The chaos of Gomorrah.

Carson, my friend, I felt the same way when I found out that three-year-old Ainsley had broken into the hidden stash of chocolate milk.

Monday, January 14, 2013

Enjoy It

The post-Christmas re-entry . . . all I can say is Whew!

Last week made the first days of school feel like a trip to the beach. We were flat worn out, one and all. One morning as the sun was peeking through the pecan orchard out back, John and Ainsley stumbled out to the couch where I was enjoying coffee and morning prayer. John snuggled up on my left side and Ainsley sidled up to my right. Totally bushed, they attempted to catch a few more ZZZ'z on my lap.

A sweet, sweet moment rubbing John's caramel haired head and Ainsey's baby fine, blonde one.

I revel in these times perhaps more than I used to. Is this because I have a teenager with a gravelly voice and massive feet who's talking of drivers' permits and cars and college?

As babies grow and develop, we tend to mark all the firsts -- talking, crawling, walking. Lately I've been thinking about the lasts. Do we mark the lasts?

When, a mommy columnist once wrote, did my living room see its last fort? 

When was the last time I carried Kolbe or read aloud to Tim? When did Thomas the Train become passe and Winnie the Pooh worthy of nothing but a groan and an eye roll?

Last week Ainsley appeared in my room in the middle of the night, looking adorable in her striped blanket sleeper, carrying her magic wand. We had gone to Tim's basketball game the evening before. Can I bring my wand? she had asked. Sure, I had said. Then she wanted the pink gloves and the princess shoes and the purse and Oh, why not? I had thought.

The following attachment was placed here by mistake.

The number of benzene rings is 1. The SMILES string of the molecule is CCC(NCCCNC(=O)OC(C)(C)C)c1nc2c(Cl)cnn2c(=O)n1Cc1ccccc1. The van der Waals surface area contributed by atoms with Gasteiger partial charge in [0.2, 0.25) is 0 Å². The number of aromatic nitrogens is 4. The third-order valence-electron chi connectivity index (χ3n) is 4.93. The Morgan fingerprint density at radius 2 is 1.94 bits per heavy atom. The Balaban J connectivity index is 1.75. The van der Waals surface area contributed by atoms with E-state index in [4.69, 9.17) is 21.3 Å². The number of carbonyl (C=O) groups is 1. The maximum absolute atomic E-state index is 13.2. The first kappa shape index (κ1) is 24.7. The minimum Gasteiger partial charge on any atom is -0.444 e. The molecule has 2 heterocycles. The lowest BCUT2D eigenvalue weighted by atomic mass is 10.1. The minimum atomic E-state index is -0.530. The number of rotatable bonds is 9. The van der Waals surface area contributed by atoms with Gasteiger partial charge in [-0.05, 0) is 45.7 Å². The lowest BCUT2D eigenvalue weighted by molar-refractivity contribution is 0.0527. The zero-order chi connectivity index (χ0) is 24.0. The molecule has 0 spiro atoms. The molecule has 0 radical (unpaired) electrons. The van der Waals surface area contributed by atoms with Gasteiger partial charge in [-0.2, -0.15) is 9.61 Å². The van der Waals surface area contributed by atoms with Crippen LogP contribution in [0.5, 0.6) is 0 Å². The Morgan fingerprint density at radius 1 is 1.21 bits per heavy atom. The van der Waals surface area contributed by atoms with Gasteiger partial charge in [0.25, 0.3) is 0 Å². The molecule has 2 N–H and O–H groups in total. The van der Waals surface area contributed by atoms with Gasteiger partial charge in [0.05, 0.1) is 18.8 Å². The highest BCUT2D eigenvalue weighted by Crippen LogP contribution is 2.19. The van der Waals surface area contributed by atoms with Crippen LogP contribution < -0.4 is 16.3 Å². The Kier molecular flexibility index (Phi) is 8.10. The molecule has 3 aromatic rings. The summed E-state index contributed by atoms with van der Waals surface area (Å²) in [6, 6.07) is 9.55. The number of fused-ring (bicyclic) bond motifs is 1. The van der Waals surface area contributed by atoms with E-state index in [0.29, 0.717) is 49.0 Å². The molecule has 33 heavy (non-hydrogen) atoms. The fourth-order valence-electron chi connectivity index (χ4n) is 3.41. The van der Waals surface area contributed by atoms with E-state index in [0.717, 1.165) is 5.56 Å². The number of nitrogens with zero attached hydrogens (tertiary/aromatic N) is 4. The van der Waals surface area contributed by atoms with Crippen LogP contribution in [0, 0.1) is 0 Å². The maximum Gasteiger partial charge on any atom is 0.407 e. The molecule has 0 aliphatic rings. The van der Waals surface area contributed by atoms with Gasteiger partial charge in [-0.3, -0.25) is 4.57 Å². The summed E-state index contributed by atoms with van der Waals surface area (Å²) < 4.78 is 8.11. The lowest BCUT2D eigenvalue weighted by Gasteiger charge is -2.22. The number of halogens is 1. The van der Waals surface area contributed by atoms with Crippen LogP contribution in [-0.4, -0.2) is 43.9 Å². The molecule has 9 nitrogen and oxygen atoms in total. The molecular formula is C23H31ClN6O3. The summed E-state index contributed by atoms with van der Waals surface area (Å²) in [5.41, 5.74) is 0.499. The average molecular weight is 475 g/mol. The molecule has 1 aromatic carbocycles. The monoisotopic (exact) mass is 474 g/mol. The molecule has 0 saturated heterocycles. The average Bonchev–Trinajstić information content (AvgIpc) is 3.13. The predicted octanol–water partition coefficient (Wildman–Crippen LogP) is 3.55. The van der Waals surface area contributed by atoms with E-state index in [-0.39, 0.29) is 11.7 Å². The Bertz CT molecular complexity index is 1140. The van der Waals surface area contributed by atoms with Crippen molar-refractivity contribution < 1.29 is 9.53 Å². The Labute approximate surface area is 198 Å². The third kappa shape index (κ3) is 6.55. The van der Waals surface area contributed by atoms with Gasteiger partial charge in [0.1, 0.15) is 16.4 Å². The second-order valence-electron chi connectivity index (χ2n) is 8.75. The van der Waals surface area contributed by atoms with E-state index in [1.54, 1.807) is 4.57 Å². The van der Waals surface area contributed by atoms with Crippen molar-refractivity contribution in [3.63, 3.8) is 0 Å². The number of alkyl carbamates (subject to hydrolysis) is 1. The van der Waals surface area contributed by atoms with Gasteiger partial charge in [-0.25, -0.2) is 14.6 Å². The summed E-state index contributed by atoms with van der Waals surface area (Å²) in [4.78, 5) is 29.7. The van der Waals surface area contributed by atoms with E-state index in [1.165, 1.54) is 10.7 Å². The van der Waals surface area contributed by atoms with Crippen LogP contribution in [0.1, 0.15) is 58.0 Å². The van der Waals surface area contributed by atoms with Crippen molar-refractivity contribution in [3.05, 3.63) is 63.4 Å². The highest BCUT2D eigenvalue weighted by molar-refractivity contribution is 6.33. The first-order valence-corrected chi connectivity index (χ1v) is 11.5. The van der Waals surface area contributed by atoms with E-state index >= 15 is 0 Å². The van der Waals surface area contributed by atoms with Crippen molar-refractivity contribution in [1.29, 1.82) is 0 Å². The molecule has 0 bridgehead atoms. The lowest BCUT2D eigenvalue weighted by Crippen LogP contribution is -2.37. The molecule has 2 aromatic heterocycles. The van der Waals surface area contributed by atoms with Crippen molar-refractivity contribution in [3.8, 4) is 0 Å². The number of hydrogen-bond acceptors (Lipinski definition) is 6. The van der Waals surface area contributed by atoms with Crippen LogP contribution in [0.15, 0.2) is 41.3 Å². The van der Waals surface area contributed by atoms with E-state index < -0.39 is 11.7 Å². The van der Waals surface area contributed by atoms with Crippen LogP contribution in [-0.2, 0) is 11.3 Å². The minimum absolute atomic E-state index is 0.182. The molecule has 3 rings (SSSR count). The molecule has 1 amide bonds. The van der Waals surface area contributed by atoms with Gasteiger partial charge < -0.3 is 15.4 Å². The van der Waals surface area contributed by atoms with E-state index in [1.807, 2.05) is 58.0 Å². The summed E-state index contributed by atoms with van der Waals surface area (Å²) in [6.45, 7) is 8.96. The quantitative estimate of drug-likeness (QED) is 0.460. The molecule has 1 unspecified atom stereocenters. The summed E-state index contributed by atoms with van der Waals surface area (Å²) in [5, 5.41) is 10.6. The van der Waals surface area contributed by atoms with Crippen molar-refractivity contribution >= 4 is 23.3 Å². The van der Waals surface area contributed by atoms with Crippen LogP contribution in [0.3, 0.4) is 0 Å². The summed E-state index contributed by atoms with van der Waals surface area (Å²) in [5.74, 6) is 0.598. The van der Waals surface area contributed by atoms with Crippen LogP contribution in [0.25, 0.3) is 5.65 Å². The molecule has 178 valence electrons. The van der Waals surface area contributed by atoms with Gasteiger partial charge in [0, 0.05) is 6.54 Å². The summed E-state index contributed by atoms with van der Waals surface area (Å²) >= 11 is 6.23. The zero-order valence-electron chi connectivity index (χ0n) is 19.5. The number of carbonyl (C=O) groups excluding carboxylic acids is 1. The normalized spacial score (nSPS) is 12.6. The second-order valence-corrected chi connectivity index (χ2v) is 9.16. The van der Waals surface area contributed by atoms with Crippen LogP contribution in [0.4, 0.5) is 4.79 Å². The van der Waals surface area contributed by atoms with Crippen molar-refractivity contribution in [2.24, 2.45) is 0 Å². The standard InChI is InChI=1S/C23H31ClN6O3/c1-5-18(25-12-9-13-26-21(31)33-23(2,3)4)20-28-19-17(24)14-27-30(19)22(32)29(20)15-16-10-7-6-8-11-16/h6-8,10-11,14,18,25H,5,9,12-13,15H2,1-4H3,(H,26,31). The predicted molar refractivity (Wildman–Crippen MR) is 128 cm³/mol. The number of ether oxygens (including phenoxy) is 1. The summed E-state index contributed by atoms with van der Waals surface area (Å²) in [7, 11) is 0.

During the game my friend -- now a mother of two teenage girls -- leaned over and said, "Enjoy it! I miss this so much!"

We have a bit of a split family -- the big boys and the little people. One of the benefits that comes with a split family is that some of those lasts are coming 'round once again. At the library last week, John came running up to me with a book. Let's read this, he told me excitedly.

The book was Charlotte's Web. One summer, probably ten years back, Tim and I read through nearly all of E.B. White. While I love Charlotte's Web, nothing beats Trumpet of the Swan. If you've watched the movie, but not read the book, go check it out. There's a wit you can't catch watching it. The father is just flat hilarious. And Stuart Little? The movies simply don't do him justice.

So now we get to do this all again -- Play Doh and Matchbox cars, Curious George and Frog and Toad. We have capes and cowboy hats. We make forts. And now we have Angelina Ballerina, Madeline, and Olivia the Pig.

Ainsley ran a fever a few months back. Huddled in a pathetic lump, she called to me and said, "Rock me, Mama."

Believe me, I was thrilled to rock her. For some reason, she's wanted to be rocked off and on ever since then.

In the atrium, we teach our smallest children pouring and spooning works, simple manual tasks that occupy little bodies so that minds are free to think about a scripture we've presented, a single, essential Gospel message.